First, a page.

Filmmaker Arindam Barooah hails from Duliajan, Assam and has done his schooling and graduated in Engineering from Kendriya Vidyalaya, Duliajan and Gauhati University, respectively. When he was a child, he developed a craze for watching films.
At that point in time, he didn’t have any interest in opting for filmmaking as a career option. Gradually, as time passed, his fondness turned into interest.
According to him, filmmaking is not glamour, it’s actually a learning platform for many others like him without having any financial support. In 2015, he started transforming his dream of being a filmmaker into a reality when he shot his first short movie, "Eti Notun Prabhat" (A New Dawn), based on Love and Sacrifice. It was a turning point for him indeed, and that is how the journey started.
I recently spoke with the young filmmaker regarding his debut feature film, Panisokori (In the Swirls, 2021). The film was part of the NFDC Film Bazaar’s Viewing Room.
Dipankar Sarkar: You have also done a course in film appreciation from FTII, Pune. Was it beneficial?
Arindam Barooah: I believe films are not only a practical medium. But there's a whole lot of theory involved in it, be it art, history, literature, or science, and in film school, you are exposed to the theory aspect of it, which is equally very important to understanding the aesthetics and composition of a film. You also get to learn about each and every department or stage of filmmaking, be it editing, scripting, direction, sound, production, marketing, exhibition, etc. in detail. And during the course at FTII, I was lucky enough to have had the opportunity to get exposed to all those things that are required for making a film. It did help me to form a strong and deep foundation regarding my knowledge of films. Hence, I would definitely say it was beneficial and worth it.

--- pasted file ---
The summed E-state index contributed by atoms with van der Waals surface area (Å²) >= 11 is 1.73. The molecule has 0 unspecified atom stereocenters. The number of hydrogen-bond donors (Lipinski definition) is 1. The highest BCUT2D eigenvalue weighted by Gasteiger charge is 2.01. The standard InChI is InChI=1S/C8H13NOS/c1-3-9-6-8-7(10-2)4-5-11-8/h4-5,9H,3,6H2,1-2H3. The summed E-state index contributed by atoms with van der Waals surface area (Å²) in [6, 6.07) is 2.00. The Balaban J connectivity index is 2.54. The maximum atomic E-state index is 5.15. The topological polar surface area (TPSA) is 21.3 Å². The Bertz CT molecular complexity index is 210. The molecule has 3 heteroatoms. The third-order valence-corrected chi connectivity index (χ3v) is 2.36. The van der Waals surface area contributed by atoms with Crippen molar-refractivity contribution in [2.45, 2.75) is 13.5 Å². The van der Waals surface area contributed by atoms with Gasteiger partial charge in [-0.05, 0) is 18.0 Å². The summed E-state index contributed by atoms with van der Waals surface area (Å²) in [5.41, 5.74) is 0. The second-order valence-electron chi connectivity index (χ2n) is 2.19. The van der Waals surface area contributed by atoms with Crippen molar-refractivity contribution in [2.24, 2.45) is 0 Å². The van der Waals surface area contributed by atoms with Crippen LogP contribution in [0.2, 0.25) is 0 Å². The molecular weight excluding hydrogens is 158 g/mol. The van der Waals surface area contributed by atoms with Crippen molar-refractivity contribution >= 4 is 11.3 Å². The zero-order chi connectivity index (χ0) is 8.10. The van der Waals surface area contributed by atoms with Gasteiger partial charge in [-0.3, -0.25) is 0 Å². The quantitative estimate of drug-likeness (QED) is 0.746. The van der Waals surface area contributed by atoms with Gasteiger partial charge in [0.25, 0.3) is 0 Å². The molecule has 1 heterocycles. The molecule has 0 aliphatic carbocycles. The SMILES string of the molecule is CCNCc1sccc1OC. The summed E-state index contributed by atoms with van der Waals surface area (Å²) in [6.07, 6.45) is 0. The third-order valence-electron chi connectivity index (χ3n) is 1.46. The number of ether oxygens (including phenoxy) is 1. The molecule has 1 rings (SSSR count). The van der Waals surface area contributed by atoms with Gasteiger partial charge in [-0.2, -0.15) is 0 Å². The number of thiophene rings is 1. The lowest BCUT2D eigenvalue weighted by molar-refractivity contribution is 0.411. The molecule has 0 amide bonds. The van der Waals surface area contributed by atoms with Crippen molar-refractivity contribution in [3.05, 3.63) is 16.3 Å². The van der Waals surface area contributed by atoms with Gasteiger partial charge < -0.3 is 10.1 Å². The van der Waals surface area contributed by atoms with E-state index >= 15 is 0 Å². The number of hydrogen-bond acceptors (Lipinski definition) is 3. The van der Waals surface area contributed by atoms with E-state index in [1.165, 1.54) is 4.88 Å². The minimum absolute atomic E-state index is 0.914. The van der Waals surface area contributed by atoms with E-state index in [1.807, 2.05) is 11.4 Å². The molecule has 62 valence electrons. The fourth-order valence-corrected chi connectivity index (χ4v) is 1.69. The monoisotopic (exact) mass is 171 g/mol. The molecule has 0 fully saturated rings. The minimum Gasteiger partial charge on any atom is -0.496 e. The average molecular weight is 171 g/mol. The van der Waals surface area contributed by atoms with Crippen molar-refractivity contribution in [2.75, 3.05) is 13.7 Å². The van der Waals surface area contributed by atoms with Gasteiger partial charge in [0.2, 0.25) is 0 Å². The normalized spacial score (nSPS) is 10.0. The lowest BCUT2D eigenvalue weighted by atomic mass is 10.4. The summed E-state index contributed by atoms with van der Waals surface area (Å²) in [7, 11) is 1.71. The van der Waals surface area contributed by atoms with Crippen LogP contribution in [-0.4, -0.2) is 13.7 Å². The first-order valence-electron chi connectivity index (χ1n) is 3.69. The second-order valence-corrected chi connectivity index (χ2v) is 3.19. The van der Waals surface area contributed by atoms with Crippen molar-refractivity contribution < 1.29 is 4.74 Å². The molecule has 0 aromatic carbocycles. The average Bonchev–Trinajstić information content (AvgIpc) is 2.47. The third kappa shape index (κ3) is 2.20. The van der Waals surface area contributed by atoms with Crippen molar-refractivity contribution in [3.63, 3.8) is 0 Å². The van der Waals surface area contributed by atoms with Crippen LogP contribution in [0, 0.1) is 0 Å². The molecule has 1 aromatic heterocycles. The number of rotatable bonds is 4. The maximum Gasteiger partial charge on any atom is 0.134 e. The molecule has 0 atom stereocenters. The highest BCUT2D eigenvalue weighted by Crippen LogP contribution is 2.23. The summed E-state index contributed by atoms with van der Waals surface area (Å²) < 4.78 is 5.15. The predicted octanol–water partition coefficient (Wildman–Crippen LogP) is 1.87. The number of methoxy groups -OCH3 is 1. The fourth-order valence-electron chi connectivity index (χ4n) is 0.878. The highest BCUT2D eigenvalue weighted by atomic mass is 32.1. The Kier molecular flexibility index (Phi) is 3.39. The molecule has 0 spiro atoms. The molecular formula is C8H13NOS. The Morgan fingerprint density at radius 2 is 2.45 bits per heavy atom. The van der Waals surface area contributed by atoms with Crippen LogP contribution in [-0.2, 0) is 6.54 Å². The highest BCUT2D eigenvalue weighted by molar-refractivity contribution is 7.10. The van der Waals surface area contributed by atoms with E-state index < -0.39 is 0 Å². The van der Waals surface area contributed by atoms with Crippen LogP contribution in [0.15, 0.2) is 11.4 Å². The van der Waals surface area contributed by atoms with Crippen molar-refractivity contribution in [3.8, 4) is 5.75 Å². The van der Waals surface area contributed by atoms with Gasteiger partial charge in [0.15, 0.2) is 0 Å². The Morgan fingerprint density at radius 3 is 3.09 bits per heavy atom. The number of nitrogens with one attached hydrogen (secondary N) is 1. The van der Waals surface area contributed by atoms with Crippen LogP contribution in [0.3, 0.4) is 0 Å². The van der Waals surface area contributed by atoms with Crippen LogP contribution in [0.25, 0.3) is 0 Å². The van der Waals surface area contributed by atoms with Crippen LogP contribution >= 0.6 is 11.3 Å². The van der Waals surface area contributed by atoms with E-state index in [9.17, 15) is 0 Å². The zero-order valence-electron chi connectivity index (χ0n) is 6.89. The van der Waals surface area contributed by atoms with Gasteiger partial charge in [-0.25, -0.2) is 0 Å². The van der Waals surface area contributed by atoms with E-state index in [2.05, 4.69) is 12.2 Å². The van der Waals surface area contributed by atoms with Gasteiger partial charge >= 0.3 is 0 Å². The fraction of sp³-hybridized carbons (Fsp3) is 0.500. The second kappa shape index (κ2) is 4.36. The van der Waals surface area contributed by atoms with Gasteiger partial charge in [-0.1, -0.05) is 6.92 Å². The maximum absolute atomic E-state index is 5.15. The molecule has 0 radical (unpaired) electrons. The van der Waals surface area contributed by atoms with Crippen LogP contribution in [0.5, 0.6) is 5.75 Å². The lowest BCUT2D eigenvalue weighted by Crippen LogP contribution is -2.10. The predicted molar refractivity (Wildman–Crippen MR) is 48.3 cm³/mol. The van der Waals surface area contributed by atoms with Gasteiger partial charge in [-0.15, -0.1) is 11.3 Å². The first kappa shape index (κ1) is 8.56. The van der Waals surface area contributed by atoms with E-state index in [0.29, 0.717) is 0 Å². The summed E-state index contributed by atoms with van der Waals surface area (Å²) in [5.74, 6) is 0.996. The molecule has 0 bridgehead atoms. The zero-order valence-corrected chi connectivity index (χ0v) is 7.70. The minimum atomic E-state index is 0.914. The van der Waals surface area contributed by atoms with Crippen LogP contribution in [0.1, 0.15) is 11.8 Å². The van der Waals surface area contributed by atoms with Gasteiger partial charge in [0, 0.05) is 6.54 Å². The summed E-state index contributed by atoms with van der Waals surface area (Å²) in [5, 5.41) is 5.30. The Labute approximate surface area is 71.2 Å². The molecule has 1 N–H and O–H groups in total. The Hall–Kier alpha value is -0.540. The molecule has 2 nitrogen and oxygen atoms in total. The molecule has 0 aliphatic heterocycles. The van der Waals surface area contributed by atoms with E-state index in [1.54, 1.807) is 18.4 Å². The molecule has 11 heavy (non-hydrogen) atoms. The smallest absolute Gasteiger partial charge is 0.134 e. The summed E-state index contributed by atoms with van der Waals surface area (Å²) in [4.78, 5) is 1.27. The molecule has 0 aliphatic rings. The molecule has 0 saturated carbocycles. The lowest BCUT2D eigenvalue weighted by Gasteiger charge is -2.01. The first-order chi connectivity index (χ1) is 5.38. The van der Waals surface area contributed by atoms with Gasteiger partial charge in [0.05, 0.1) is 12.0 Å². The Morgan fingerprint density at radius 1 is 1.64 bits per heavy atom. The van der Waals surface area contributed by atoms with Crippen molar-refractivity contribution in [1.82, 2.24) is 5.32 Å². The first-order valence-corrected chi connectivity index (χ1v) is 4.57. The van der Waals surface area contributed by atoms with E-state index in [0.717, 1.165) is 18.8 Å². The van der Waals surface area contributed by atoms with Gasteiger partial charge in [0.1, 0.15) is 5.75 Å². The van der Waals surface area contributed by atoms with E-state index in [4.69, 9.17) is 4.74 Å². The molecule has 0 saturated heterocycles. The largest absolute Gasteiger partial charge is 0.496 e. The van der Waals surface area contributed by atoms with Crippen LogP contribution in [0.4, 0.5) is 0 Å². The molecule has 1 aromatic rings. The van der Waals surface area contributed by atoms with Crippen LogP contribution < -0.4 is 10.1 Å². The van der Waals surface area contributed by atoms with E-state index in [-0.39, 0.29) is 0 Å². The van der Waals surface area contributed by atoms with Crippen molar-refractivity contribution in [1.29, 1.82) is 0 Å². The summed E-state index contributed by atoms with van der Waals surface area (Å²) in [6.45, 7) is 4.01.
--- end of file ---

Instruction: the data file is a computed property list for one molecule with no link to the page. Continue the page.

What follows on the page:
Dipankar Sarkar: What attracted you to the story by Kshipra Kalpa Gogoi that you decided to adapt for your debut feature film, Panisokori?
Arindam Barooah: The Assamese story Bhogowanor Xomadhi (God's Grave) by Kshipra Kalpa Gogoi is interesting yet subtle. The simplicity and the grip of the social milieu, which is relevant and prevalent in today's time, are etched in my heart, and my attempt to bring it out to the world is real, honest, and rooted amid a social milieu. Hence, the idea of transforming it into visuals came into being.
Dipankar Sarkar: How long was the entire process of making the film?
Arindam Barooah: The pre-production took almost 3 months, production took just 12 days, and post-production took around 5 months.
Dipankar Sarkar: Tell us about the casting of the film.
Arindam Barooah: During my visit to a village in Upper Assam, Rohmoriya, I came across a family of four members who are blinded by superstitions. I believe their surroundings and experiences are the best sources of stories. Moreover, I believe that film is not only about entertainment; it is also about empowerment, enlightenment, and creating awareness. Besides, I read the short story a few days ago before visiting the village.
I instantly visualised that the story might take its audio-visual shape as a fictional narrative imparting a sensitive issue with the same family and a few people from the same village. We chose to make it in the 'Matak' language, as I believe language has no barriers. It transcends cultures and identities. Furthermore, they were comfortable with their own language as they were not trained or experienced actors.
Dipankar Sarkar: Most of the scenes in the film are captured in long, uninterrupted shots. What was the reason behind the creative choice?
Arindam Barooah: I have always been attracted to the slow pace of a narrative, long takes, and long shots. I believe it keeps on conveying subtle, detailed things that close cuts cannot convey. Such shots also have a deep impact on the space and time of the film. It gives the audience a lot of imagery to unpack and transports us into the minds of the characters.
Dipankar Sarkar: The sync sound in the film adds authenticity to the aural space of the film. Share your experience of working with Rukmajit Baruah.
Arindam Barooah: Rukma, whom I fondly call him, is a very sincere, dedicated, and hard-working person. He is amazing at what he does and is a very knowledgeable person. His friendly nature with everyone makes us fond of him. He is skilled in his profession, with a profound understanding of the use of sound in cinema.
Dipankar Sarkar: What are your current plans for the release of the film?
Arindam Barooah: Currently, the film is doing the festival rounds. At the same time, I am looking for distributors, buyers, and sales agents. It might take a longer time for release, either theatrically or on OTT platforms.
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